On Jan. 2, 1922, the heavily outgunned Aggies were facing the top-ranked Centre College Praying Colonels on the gridiron in the Dixie Classic in Dallas. An Aggie by the name of E. King Gill, a squad player for Texas A&M’s football team, was up in the press box helping reporters identify players on the field below — and what was happening on the field wasn’t pretty.
The Aggies found themselves plagued by injuries, with their reserves seemingly dwindling with every play. As Texas A&M Coach Dana X. Bible looked across his rapidly emptying bench, he suddenly remembered Gill’s presence in the stands. Bible waved Gill down to the sideline and told him to suit up. Gill ran under the bleachers and put on the uniform of injured running back Heine Weir, who had been knocked out of the game in the first quarter.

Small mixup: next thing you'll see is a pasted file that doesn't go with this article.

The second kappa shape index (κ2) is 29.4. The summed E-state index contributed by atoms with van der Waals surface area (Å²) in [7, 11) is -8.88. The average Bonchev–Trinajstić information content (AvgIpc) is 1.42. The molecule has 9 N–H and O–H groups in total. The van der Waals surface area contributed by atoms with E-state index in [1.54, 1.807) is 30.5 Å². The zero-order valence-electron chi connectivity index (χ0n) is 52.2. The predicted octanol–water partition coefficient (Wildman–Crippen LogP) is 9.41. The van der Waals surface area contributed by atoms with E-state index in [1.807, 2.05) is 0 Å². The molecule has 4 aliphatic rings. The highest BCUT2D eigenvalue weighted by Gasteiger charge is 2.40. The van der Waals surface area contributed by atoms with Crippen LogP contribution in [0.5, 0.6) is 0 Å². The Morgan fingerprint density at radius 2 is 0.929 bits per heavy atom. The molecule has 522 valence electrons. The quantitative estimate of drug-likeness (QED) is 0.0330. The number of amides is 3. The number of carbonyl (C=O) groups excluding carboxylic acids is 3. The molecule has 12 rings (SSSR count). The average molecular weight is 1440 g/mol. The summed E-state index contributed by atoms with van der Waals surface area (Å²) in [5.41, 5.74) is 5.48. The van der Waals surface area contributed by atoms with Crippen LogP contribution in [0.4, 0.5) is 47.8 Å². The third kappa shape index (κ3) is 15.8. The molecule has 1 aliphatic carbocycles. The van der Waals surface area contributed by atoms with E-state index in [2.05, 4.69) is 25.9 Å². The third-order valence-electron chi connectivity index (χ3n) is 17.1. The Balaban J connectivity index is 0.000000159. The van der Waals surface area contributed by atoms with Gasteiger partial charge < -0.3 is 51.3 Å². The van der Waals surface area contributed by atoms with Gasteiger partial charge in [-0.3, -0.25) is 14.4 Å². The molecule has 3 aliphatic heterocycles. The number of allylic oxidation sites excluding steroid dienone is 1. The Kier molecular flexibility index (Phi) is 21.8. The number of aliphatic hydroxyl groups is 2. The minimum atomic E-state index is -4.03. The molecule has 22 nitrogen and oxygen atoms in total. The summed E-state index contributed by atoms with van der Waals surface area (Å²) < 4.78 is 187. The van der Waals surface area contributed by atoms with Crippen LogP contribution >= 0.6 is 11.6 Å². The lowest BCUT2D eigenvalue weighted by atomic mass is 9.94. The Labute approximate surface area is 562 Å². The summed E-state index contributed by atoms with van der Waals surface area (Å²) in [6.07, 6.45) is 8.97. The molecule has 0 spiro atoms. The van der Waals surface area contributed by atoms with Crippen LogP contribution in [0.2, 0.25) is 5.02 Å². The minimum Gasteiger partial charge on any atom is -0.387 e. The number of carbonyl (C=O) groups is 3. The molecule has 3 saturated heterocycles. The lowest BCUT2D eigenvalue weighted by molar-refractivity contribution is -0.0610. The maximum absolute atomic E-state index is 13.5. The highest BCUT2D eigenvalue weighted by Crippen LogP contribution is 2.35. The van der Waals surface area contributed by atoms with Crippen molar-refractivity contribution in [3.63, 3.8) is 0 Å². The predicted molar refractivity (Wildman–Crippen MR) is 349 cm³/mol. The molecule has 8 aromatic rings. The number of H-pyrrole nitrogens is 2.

Gill returned to the sideline, where he stood ready to play for the entirety of the game. When the last play was run, the Aggies found that they had pulled off one of the greatest upsets in college football history, winning the game 22-14.
And Gill remained standing, the only player left on the team’s bench.
Gill’s willingness to serve his team in 1922 has passed down from generation to generation of Aggies for more than nine decades, as Texas A&M’s student section stands together during entire football and basketball games, a symbol of the 12th Man on the team.
The power of the 12th Man is echoed in the unity, the loyalty, and the willingness of Aggies to serve when called to so. And it is the reason that Texas A&M has earned a name that embraces Gill’s simple gesture of service: Home of the 12th Man.
To learn more about the rich history of the 12th Man, visit http://12thMan.tamu.edu/.